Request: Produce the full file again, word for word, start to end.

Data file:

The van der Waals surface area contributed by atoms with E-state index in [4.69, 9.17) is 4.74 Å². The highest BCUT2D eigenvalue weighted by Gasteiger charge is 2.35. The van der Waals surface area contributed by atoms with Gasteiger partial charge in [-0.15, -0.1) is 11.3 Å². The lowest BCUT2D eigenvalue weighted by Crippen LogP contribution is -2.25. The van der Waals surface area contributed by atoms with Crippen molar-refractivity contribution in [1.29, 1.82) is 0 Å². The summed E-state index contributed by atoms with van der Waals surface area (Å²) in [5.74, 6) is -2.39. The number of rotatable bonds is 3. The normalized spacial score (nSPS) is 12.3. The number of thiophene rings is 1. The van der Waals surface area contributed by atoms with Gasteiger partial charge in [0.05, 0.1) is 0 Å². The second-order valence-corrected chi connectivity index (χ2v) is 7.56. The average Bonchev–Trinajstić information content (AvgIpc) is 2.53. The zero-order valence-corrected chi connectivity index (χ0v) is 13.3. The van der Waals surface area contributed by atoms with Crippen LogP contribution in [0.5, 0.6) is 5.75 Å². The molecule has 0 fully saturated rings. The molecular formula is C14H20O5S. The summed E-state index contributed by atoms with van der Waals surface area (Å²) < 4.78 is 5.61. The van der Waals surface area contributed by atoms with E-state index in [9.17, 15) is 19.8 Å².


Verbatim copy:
The van der Waals surface area contributed by atoms with E-state index in [4.69, 9.17) is 4.74 Å². The highest BCUT2D eigenvalue weighted by Gasteiger charge is 2.35. The van der Waals surface area contributed by atoms with Gasteiger partial charge in [-0.15, -0.1) is 11.3 Å². The lowest BCUT2D eigenvalue weighted by Crippen LogP contribution is -2.25. The van der Waals surface area contributed by atoms with Crippen molar-refractivity contribution in [1.29, 1.82) is 0 Å². The summed E-state index contributed by atoms with van der Waals surface area (Å²) in [5.74, 6) is -2.39. The number of rotatable bonds is 3. The normalized spacial score (nSPS) is 12.3. The number of thiophene rings is 1. The van der Waals surface area contributed by atoms with Gasteiger partial charge in [0.05, 0.1) is 0 Å². The second-order valence-corrected chi connectivity index (χ2v) is 7.56. The average Bonchev–Trinajstić information content (AvgIpc) is 2.53. The zero-order valence-corrected chi connectivity index (χ0v) is 13.3. The van der Waals surface area contributed by atoms with Crippen LogP contribution in [0.5, 0.6) is 5.75 Å². The molecule has 0 fully saturated rings. The molecular formula is C14H20O5S. The summed E-state index contributed by atoms with van der Waals surface area (Å²) < 4.78 is 5.61. The van der Waals surface area contributed by atoms with E-state index in [9.17, 15) is 19.8 Å².